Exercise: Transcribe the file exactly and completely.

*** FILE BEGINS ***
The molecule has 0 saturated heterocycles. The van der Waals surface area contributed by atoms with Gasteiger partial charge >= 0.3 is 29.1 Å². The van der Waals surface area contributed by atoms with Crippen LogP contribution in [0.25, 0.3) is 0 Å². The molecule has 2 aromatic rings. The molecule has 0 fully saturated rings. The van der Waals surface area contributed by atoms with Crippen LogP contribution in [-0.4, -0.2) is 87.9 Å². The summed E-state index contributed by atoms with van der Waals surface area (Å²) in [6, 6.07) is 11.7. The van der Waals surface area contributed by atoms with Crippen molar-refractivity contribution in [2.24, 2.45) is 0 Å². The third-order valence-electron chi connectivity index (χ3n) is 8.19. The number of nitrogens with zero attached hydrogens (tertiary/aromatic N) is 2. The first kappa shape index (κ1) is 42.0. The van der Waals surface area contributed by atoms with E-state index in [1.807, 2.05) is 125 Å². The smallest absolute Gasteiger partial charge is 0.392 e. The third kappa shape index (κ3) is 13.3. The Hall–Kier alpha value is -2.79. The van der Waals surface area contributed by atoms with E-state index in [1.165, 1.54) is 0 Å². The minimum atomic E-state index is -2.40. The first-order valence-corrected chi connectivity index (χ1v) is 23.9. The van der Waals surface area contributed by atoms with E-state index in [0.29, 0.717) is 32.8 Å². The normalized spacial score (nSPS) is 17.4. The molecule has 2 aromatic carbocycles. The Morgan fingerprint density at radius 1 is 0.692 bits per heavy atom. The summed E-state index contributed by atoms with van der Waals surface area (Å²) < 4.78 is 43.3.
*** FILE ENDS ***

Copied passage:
The molecule has 0 saturated heterocycles. The van der Waals surface area contributed by atoms with Gasteiger partial charge >= 0.3 is 29.1 Å². The van der Waals surface area contributed by atoms with Crippen LogP contribution in [0.25, 0.3) is 0 Å². The molecule has 2 aromatic rings. The molecule has 0 fully saturated rings. The van der Waals surface area contributed by atoms with Crippen LogP contribution in [-0.4, -0.2) is 87.9 Å². The summed E-state index contributed by atoms with van der Waals surface area (Å²) in [6, 6.07) is 11.7. The van der Waals surface area contributed by atoms with Crippen molar-refractivity contribution in [2.24, 2.45) is 0 Å². The third-order valence-electron chi connectivity index (χ3n) is 8.19. The number of nitrogens with zero attached hydrogens (tertiary/aromatic N) is 2. The first kappa shape index (κ1) is 42.0. The van der Waals surface area contributed by atoms with E-state index in [1.807, 2.05) is 125 Å². The smallest absolute Gasteiger partial charge is 0.392 e. The third kappa shape index (κ3) is 13.3. The Hall–Kier alpha value is -2.79. The van der Waals surface area contributed by atoms with E-state index in [1.165, 1.54) is 0 Å². The minimum atomic E-state index is -2.40. The first-order valence-corrected chi connectivity index (χ1v) is 23.9. The van der Waals surface area contributed by atoms with E-state index in [0.29, 0.717) is 32.8 Å². The normalized spacial score (nSPS) is 17.4. The molecule has 2 aromatic carbocycles. The Morgan fingerprint density at radius 1 is 0.692 bits per heavy atom. The summed E-state index contributed by atoms with van der Waals surface area (Å²) < 4.78 is 43.3.